Tuesday, 19 February 2013

Divided we stand, divided we fall


There used to be huge display of news fireworks in India on holy occasions like anniversary of the glorious October revolution or comrade Lenin's passing away. Communist Party of India's national secretary was the one who used to light the first cracker. CPI Marxists used to answer it with earth shaking counter cracks. That used to be so loud and deafening that the CPI good souls used to remain mute for the rest of the season. Since the nineties this used to continue once or twice a year but later lost its colour and interest. New age communist leaders like A.B.Bardan and Veliyam Bhargavan did not seem to be good connoisseurs of the CPM-CPI dialectical martial arts. May be it had lost all its glory after the parting of E M S the great, who was the exponent of ideological fireworks.

Reunification of the two great revolutionary parties is the subject that ignites much fire, sound and smoke. When was the last magnificent display of fireworks ? Not sure of the date. Just as old folks remembered dates in coincidence with big calamities like the last big flood or the earth quake, it happened just a few months before Comrade Indrajith Gupta became the Home Minister of India. There was a big farmer's conference in Hyderabad, jointly organized by the two communist parties. Before the curtain fell, Indrajith stood up to demand the immediate coming together of the two parties. Lakhs of poor, ill-clad farmers from all over Andhra Pradesh had gathered there, and no one was sure as to whether they even knew that there are two communist parties in India. Gupthaji's mention created a storm and it was comrades Seetharam Yechury and Prakash Karat who were given the task of giving a fitting reply, which they did pretty well.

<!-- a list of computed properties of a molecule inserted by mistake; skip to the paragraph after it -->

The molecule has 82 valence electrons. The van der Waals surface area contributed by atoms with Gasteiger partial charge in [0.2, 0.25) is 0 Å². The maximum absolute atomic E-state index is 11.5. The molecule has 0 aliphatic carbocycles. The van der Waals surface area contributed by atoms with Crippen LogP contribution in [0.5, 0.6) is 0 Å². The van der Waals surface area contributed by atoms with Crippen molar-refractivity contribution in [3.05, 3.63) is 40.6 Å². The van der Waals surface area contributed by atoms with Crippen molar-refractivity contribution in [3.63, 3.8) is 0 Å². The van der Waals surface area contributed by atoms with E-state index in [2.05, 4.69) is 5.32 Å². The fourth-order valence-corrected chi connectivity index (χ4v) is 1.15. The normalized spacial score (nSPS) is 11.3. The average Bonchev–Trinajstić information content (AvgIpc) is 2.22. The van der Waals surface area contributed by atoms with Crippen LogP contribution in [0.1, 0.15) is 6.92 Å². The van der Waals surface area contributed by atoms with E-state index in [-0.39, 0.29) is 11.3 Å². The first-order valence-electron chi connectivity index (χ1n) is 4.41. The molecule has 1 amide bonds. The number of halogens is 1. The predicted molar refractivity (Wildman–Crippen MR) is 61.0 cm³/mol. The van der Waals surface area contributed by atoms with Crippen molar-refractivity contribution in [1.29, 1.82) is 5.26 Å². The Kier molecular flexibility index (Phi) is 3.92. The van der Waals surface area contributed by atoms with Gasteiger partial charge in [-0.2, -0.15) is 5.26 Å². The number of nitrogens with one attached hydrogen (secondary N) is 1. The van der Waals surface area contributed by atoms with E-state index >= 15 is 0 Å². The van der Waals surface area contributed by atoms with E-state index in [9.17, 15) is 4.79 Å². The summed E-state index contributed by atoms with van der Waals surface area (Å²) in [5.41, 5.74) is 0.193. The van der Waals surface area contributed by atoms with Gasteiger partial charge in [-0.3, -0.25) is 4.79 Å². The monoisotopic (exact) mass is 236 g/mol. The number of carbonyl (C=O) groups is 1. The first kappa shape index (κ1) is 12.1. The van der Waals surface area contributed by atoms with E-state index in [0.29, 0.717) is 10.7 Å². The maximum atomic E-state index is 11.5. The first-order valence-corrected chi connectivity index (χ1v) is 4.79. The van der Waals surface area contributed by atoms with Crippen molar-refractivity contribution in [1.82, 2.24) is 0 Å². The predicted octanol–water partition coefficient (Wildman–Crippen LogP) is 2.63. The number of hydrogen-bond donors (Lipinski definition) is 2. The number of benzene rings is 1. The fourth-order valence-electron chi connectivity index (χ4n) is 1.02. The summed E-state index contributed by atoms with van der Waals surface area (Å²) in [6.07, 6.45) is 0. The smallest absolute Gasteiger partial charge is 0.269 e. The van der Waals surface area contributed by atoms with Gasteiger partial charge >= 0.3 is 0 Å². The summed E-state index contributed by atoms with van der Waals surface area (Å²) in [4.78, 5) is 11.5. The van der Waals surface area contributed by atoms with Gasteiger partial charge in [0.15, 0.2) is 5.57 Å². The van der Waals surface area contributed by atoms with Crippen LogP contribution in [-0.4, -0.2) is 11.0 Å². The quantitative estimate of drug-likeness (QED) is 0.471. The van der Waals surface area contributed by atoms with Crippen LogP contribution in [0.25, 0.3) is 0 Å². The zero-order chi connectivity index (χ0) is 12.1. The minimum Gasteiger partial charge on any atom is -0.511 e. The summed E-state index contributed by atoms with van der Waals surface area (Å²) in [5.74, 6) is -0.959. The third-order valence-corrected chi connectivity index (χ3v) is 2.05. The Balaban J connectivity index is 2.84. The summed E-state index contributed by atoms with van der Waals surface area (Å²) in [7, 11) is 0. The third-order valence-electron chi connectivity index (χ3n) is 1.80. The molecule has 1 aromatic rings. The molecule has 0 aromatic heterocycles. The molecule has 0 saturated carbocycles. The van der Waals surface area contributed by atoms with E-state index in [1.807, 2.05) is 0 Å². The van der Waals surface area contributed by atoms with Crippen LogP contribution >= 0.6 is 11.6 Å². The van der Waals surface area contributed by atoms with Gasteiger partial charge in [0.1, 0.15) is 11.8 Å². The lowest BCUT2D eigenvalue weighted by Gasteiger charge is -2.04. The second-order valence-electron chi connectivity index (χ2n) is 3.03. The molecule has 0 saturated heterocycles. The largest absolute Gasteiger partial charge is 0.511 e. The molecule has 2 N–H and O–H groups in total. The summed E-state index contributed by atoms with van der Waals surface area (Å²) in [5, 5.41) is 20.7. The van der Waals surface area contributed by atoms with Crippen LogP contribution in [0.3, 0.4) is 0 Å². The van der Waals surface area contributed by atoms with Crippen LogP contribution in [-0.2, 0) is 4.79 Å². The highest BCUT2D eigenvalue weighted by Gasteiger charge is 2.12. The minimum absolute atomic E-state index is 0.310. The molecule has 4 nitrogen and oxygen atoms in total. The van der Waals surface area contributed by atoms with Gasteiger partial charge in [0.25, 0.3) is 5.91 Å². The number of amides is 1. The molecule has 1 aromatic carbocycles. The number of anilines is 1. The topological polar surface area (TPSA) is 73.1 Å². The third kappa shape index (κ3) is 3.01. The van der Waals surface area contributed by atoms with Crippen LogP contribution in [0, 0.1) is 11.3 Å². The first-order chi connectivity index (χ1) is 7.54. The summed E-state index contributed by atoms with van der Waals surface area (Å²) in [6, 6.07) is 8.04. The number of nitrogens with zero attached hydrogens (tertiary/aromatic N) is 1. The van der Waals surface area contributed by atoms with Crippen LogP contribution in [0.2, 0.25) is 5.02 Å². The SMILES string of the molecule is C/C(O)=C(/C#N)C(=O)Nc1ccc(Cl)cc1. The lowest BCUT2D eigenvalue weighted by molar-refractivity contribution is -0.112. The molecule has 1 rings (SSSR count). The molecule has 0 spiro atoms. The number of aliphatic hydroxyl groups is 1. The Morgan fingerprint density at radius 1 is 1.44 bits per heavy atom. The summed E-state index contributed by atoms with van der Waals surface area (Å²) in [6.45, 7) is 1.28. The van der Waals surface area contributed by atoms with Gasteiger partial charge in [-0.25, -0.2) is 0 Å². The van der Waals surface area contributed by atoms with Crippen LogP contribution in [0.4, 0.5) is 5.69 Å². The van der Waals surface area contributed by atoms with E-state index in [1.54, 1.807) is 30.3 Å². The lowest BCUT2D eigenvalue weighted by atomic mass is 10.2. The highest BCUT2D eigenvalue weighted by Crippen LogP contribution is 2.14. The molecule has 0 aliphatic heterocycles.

Of late there seldom are fireworks of quality. Occasionally we hear lonely shots here or there. That was boring and it seems CPM took the initiative in organizing a grand one this time. Seetaram Yechuri had come to talk to journalists in Hyderabad and he might have remembered what happened in Hyderabad farmers meet years back.He spoke about unity of the communist parties. It was for the first time that a CPM leader talked positively about the subject. He said nothing definite. He talked and talked about the two parties joining to fight corruption, communalism, casteism, capitalism- that is, fighting everything except communism. He did not rule out merger of the two parties, something no CPM leader had done before. But he refused to put a time frame for it, the process may take long, he said. Mass organizations of the two parties will first start joint action at the grass root level and the unity will go up, bit by bit. Truth is that this process had started way back in the eighties when CPI had divorced their congress alliance. Forget it, let us start it all over again. Discussions have started on how many will represent each parties in the meeting that will be called to decide the agenda of the meeting to decide joint action at the panchayath level. Whether these meetings will be held in CPI office or the CPM office is a matter requiring great deliberations. In view of the tragedy that occurred in the last West Bengal elections, it is hoped that this will definitely be decided before the next Bengal election.